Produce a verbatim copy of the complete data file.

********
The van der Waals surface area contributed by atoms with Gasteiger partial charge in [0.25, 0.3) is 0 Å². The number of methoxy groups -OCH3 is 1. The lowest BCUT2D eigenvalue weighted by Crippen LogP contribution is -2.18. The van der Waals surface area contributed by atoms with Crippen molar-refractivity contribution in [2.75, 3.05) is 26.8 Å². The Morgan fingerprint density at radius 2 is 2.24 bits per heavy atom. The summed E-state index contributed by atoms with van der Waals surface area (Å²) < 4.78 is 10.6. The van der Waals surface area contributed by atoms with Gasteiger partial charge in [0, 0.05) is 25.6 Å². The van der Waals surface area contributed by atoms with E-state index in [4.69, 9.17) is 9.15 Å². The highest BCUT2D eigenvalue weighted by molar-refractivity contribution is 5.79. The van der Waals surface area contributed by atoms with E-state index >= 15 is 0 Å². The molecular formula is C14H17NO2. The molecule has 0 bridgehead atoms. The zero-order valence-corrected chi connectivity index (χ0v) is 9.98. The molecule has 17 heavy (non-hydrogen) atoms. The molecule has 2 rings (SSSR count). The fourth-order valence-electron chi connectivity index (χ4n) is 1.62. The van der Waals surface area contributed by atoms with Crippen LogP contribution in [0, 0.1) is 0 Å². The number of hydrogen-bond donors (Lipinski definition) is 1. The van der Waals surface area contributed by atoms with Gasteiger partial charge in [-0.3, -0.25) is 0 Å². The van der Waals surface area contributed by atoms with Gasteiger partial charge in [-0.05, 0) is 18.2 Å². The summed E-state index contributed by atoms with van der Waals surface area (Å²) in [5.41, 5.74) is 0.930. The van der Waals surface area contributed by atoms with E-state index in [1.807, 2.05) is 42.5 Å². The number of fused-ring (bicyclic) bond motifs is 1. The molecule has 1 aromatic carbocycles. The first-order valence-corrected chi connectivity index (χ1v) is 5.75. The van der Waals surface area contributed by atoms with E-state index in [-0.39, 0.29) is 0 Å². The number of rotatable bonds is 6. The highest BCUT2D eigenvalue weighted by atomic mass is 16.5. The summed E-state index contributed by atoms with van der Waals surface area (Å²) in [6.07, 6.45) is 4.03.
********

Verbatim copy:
The van der Waals surface area contributed by atoms with Gasteiger partial charge in [0.25, 0.3) is 0 Å². The number of methoxy groups -OCH3 is 1. The lowest BCUT2D eigenvalue weighted by Crippen LogP contribution is -2.18. The van der Waals surface area contributed by atoms with Crippen molar-refractivity contribution in [2.75, 3.05) is 26.8 Å². The Morgan fingerprint density at radius 2 is 2.24 bits per heavy atom. The summed E-state index contributed by atoms with van der Waals surface area (Å²) < 4.78 is 10.6. The van der Waals surface area contributed by atoms with Gasteiger partial charge in [0, 0.05) is 25.6 Å². The van der Waals surface area contributed by atoms with E-state index in [4.69, 9.17) is 9.15 Å². The highest BCUT2D eigenvalue weighted by molar-refractivity contribution is 5.79. The van der Waals surface area contributed by atoms with E-state index >= 15 is 0 Å². The molecular formula is C14H17NO2. The molecule has 0 bridgehead atoms. The zero-order valence-corrected chi connectivity index (χ0v) is 9.98. The molecule has 17 heavy (non-hydrogen) atoms. The molecule has 2 rings (SSSR count). The fourth-order valence-electron chi connectivity index (χ4n) is 1.62. The van der Waals surface area contributed by atoms with Crippen LogP contribution in [0, 0.1) is 0 Å². The number of hydrogen-bond donors (Lipinski definition) is 1. The van der Waals surface area contributed by atoms with Gasteiger partial charge in [-0.3, -0.25) is 0 Å². The van der Waals surface area contributed by atoms with Gasteiger partial charge in [-0.05, 0) is 18.2 Å². The summed E-state index contributed by atoms with van der Waals surface area (Å²) in [5.41, 5.74) is 0.930. The van der Waals surface area contributed by atoms with E-state index in [1.807, 2.05) is 42.5 Å². The number of fused-ring (bicyclic) bond motifs is 1. The molecule has 1 aromatic carbocycles. The first-order valence-corrected chi connectivity index (χ1v) is 5.75. The van der Waals surface area contributed by atoms with E-state index in [-0.39, 0.29) is 0 Å². The number of rotatable bonds is 6. The highest BCUT2D eigenvalue weighted by atomic mass is 16.5. The summed E-state index contributed by atoms with van der Waals surface area (Å²) in [6.07, 6.45) is 4.03.